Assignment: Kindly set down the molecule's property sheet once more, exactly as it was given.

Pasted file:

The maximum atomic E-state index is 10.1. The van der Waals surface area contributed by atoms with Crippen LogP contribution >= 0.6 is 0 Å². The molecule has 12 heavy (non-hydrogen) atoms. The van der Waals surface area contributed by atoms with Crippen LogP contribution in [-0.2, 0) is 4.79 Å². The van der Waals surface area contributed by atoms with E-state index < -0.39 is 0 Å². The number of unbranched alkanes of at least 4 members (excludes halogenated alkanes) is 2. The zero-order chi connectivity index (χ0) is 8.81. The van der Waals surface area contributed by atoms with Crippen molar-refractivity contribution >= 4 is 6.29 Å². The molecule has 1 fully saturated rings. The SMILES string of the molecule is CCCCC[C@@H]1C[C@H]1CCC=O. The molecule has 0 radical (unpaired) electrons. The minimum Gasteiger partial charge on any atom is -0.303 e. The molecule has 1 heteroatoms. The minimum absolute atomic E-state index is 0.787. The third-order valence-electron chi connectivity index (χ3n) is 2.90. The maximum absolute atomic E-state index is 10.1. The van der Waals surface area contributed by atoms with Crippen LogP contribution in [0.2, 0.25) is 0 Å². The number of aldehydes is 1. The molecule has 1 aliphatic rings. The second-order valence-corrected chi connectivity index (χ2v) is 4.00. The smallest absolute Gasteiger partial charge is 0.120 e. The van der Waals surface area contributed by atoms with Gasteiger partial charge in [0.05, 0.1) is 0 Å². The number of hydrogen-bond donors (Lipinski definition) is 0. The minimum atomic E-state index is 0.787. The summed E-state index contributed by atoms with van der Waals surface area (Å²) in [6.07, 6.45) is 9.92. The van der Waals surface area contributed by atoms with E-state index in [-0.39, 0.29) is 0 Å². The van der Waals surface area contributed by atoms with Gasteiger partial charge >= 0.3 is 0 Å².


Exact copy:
The maximum atomic E-state index is 10.1. The van der Waals surface area contributed by atoms with Crippen LogP contribution >= 0.6 is 0 Å². The molecule has 12 heavy (non-hydrogen) atoms. The van der Waals surface area contributed by atoms with Crippen LogP contribution in [-0.2, 0) is 4.79 Å². The van der Waals surface area contributed by atoms with E-state index < -0.39 is 0 Å². The number of unbranched alkanes of at least 4 members (excludes halogenated alkanes) is 2. The zero-order chi connectivity index (χ0) is 8.81. The van der Waals surface area contributed by atoms with Crippen molar-refractivity contribution >= 4 is 6.29 Å². The molecule has 1 fully saturated rings. The SMILES string of the molecule is CCCCC[C@@H]1C[C@H]1CCC=O. The molecule has 0 radical (unpaired) electrons. The minimum Gasteiger partial charge on any atom is -0.303 e. The molecule has 1 heteroatoms. The minimum absolute atomic E-state index is 0.787. The third-order valence-electron chi connectivity index (χ3n) is 2.90. The maximum absolute atomic E-state index is 10.1. The van der Waals surface area contributed by atoms with Crippen LogP contribution in [0.2, 0.25) is 0 Å². The number of aldehydes is 1. The molecule has 1 aliphatic rings. The second-order valence-corrected chi connectivity index (χ2v) is 4.00. The smallest absolute Gasteiger partial charge is 0.120 e. The van der Waals surface area contributed by atoms with Gasteiger partial charge in [0.05, 0.1) is 0 Å². The number of hydrogen-bond donors (Lipinski definition) is 0. The minimum atomic E-state index is 0.787. The summed E-state index contributed by atoms with van der Waals surface area (Å²) in [6.07, 6.45) is 9.92. The van der Waals surface area contributed by atoms with E-state index in [-0.39, 0.29) is 0 Å². The van der Waals surface area contributed by atoms with Gasteiger partial charge >= 0.3 is 0 Å².